At the foot of a volcano. Underneath a mosquito net. Surrounded by strength. In the heart of darkness.
“Welcome Home” Jeanette said to me this morning.
Her smile lights up the room. Short but Assured. She is not afraid to ask tough questions or rub against the grain. Not for these children.
“We are risking our lives by being there.” Can’t really go into the story behind that statement today. But it hit me hard. Realization can be a punch in the stomach - especially when you realize the reality of another is your worst nightmare. A reality that they live. A reality they are so used to living that it seems normal to them. “This is Congo” I hear that so much.
Remembering the stories Quincee and Alaina brought back with them from their work with the girls just a few weeks ago. Stories of rapes so severe that the scars from several surgeries will never let them forget. Not that they could. At ten. Ten.
The electricity just went out. I kinda like it when that happens. Things seem to get quiet. So I sit here in darkness with a flashlight and the screen of my computer (very limited internet here). Stomach growling, but not caring. I am remembering the little one on my lap this morning in devotions at HEAL Africa. She was around 3 years old. She held her hands out to me as soon as I came into the room. Her eyes were brave and unaware. Unaware of her surroundings. Her surroundings of about 30 staff at the hospital and 70 patients singing praises to God, clapping, dancing. Many were beautiful women on crutches. Crutches because they have been raped to the degree that they cannot walk.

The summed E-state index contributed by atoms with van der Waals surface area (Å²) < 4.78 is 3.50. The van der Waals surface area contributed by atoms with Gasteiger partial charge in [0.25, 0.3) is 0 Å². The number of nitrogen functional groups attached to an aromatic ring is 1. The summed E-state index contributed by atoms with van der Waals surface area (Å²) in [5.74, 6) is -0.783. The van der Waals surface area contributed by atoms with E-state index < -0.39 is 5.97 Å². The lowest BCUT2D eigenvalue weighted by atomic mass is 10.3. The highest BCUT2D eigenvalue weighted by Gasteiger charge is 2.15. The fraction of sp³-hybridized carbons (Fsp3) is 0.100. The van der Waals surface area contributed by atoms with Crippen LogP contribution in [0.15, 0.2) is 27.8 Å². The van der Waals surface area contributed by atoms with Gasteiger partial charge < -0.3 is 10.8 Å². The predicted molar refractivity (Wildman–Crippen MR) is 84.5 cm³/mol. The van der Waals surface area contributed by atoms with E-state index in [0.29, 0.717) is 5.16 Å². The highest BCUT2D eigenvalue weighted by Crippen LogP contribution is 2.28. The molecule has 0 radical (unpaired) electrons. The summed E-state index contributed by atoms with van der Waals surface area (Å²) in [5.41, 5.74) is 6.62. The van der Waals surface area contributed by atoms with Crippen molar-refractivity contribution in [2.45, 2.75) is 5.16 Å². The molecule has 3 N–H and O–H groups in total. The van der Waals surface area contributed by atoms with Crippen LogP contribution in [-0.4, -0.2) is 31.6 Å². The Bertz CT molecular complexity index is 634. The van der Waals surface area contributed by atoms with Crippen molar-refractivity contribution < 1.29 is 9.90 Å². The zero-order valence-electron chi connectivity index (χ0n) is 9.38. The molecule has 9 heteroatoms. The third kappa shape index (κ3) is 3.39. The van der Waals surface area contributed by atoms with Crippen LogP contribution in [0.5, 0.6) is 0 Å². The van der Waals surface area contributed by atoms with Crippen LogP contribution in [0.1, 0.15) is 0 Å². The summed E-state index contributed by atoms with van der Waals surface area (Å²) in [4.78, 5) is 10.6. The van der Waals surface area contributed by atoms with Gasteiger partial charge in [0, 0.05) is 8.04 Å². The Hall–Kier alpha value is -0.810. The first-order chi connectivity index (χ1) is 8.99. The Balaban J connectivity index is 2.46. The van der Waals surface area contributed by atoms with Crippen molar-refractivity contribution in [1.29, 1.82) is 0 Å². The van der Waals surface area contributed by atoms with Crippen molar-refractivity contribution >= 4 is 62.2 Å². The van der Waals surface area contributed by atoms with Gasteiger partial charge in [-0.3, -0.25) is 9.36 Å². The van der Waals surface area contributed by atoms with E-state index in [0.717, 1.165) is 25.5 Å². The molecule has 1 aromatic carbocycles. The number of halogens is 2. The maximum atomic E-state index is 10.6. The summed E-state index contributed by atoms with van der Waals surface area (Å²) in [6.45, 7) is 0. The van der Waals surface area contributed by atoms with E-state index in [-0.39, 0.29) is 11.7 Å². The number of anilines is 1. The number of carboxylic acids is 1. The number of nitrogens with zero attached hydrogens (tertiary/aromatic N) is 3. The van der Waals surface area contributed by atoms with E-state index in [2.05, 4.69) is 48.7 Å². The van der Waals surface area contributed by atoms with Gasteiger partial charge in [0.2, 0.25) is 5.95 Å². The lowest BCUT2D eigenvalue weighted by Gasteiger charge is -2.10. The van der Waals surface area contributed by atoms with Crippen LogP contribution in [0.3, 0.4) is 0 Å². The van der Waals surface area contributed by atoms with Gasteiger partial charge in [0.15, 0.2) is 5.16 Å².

This is their reality.
But so is their strength. They have such a depth of knowledge of a God who comforts and a tenaciousness that would put a war lord to shame.
“Last week I gave up one weeks pay to see that all of the street children in Goma came to the hospital on Saturday for Sunday School. There were 600. They danced and sang and prayed” Dr. Joe Luci, founder of HEAL Africa, last night at dinner. His answer to peace in Congo?
Sunday school for the youngest street children. Every week.
“It will change everything”
Hmmmm. You have to start somewhere. With a problem so massive – you have to start with the youngest child. The reason we want to reach these tiny hearts is the same reason they are abducted at young ages and abused. Because they are vulnerable and moldable and teachable. And they have the Love and Peace within them that could change a nation. I believe that. Someone needs to. Sometimes all someone really needs is someone to believe in them. So we do.
“Lala Salama”... My new favorite Swahili words.
Father God, I pray simply for your Shadow to shine down on this place. That you sprinkle the peace that only you can create and only you can understand over this land. That you create newness in this nation through your children. Honored to serve. I am ...